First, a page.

Matt: [to the doctor] "Are you sure there's only two of them?"
Alesha: "What am I, a rabbit?"
Matt: "Well, we sure fu---" [Alesha clamps her hand over his mouth]
- One Tales of Arise fanfic, "Supermoon," has Alphen and Shionne having Their First Time after their wedding, and then proceeding to go at it for the rest of the night.
- Employed in the film version of Barefoot in the Park with the couple not leaving the honeymoon suite for six days as the newspapers pile up around the door.
- In Carry On Abroad, a young married couple in a hotel insist on making out despite all the chaos that's constantly happening around them.
- In Dances with Wolves, the titular character is nicknamed "the busy bee" by members of the tribe after he marries his new wife.
- "If they don't stop they're going to kill each other." Said in The Four Seasons where the antics of a man and his hot young wife are heard for hours through the thin walls of the sailboat he and his friends are staying on.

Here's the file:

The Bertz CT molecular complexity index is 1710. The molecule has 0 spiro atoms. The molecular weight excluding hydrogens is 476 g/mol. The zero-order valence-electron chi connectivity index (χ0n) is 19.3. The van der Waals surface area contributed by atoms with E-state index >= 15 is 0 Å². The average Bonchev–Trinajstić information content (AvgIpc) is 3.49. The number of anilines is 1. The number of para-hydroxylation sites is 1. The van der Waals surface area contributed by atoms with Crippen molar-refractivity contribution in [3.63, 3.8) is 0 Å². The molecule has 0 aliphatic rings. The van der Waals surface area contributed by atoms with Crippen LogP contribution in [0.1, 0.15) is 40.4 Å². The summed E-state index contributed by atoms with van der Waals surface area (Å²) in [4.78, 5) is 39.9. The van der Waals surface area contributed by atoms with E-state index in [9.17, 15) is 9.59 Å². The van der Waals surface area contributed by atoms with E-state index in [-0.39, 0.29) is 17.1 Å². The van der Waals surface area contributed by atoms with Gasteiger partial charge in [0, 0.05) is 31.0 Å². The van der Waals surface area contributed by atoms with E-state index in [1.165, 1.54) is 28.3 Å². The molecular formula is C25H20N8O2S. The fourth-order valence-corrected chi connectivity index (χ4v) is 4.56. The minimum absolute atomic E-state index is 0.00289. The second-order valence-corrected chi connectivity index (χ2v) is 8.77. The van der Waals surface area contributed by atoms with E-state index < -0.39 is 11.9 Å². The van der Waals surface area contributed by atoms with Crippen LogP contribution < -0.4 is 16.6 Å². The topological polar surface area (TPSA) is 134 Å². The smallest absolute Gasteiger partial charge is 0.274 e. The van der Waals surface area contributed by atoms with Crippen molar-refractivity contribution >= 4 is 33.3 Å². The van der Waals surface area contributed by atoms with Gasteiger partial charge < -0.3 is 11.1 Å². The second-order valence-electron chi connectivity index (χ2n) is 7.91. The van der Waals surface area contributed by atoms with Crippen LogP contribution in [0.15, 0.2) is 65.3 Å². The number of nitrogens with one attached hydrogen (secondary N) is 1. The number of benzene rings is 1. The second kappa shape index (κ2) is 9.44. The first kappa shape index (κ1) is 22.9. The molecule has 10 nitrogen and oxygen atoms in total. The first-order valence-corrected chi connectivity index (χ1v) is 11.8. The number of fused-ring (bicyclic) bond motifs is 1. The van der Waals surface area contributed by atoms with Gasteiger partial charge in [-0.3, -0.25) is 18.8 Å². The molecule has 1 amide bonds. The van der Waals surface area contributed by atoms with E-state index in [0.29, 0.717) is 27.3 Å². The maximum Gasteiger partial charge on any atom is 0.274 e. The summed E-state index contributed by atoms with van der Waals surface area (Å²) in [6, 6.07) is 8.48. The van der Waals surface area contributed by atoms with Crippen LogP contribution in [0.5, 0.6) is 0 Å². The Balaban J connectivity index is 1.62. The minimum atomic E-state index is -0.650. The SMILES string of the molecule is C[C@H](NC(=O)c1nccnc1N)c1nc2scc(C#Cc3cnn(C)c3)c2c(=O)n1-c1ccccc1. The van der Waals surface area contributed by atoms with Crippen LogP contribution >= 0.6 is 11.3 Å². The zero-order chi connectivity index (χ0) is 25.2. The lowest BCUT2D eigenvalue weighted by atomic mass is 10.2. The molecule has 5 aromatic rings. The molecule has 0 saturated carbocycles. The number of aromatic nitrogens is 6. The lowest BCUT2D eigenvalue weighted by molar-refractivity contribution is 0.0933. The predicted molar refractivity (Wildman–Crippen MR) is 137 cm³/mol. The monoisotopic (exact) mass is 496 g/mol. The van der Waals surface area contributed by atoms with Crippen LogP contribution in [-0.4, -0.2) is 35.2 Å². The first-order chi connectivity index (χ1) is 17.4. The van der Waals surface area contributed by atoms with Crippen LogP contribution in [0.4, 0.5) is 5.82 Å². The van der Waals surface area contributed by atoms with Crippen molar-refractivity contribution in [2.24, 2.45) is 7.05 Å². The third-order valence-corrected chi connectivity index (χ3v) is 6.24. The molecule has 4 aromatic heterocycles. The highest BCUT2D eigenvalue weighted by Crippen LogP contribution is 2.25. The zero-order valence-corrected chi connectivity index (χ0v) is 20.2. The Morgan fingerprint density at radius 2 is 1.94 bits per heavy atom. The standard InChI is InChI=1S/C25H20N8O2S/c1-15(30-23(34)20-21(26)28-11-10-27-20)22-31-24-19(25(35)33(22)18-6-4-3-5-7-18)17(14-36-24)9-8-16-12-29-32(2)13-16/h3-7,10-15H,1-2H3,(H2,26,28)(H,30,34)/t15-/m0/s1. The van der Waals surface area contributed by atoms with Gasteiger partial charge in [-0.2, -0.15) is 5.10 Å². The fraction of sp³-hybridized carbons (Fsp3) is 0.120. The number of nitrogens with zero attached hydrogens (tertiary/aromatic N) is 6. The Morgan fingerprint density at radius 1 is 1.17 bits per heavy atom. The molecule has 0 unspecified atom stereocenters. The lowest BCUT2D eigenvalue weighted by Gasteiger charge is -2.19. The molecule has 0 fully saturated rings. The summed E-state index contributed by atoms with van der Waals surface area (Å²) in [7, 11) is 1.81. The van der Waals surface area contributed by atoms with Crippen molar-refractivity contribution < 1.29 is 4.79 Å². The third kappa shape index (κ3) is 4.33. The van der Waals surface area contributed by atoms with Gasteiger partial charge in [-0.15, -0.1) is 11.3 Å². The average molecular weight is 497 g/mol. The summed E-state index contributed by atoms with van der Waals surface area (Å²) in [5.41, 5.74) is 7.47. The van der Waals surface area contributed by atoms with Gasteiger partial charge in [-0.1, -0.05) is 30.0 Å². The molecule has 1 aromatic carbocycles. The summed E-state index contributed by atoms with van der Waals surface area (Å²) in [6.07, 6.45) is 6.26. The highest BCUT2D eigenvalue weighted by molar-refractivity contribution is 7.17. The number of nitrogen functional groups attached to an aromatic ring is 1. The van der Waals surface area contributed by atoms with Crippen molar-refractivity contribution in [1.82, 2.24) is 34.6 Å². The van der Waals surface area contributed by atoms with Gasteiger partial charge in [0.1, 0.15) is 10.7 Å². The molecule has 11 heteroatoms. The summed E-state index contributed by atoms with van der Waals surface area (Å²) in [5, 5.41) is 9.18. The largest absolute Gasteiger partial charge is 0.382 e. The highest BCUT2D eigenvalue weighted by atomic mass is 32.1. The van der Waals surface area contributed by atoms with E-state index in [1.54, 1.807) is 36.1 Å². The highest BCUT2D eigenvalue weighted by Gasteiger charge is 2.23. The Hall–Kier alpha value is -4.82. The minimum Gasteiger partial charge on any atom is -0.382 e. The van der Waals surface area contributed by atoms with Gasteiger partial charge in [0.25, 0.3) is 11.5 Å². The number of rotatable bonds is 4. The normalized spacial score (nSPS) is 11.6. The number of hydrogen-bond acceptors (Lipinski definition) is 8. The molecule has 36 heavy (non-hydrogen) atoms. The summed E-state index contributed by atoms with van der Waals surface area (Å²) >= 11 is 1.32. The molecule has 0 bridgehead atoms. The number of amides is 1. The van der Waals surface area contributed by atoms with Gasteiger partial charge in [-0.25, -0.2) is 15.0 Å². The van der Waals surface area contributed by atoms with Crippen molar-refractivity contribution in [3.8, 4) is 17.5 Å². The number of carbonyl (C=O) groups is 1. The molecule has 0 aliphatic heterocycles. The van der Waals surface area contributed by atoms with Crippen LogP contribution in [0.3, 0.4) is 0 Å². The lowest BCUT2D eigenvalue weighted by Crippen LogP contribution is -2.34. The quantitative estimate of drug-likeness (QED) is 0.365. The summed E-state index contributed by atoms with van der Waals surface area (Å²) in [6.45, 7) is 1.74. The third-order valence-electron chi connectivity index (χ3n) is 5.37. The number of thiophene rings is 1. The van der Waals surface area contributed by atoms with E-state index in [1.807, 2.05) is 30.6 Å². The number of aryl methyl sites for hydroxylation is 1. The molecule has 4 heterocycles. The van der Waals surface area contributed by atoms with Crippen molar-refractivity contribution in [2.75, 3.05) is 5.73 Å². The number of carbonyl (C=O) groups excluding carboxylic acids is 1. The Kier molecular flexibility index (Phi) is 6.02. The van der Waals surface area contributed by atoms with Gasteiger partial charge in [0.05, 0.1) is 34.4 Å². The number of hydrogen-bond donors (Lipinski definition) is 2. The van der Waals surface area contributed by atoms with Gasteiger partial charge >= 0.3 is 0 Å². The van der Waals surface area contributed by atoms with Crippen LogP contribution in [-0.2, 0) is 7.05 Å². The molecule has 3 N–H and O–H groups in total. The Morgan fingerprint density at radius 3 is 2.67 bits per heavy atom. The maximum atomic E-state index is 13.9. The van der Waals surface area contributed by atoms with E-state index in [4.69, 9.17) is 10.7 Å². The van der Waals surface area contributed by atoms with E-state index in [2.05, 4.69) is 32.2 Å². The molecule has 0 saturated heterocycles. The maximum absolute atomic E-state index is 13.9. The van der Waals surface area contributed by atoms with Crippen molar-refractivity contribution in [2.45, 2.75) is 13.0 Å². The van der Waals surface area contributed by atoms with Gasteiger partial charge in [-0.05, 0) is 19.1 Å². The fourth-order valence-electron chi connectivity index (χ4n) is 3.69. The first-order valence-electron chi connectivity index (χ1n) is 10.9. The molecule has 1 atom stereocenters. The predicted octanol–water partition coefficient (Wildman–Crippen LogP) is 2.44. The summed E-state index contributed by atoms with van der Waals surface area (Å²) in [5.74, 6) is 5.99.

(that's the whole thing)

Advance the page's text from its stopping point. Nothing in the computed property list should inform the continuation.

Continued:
- Four Weddings and a Funeral: Bernard and Lydia can't get enough of one another from the moment they get romantically involved, and become particularly enthusiastic once they've exchanged vows. Bernard confesses that married life is leaving him "exhausted, actually".
- Guest House Paradiso features a couple of hotel guests who aren't seen for days after they check in. When they eventually come downstairs for a meal and the hotel manager works out who they are and asks them what they've been doing all this time, they just look at each other and smile sheepishly, "We're newlyweds".
- The Heartbreak Kid (2007): After the marriage, Lila only thinks about having sex with Eddie all the time, and he finds out in the worst possible way that she's addicted to rough sex and it's particularly painful to him.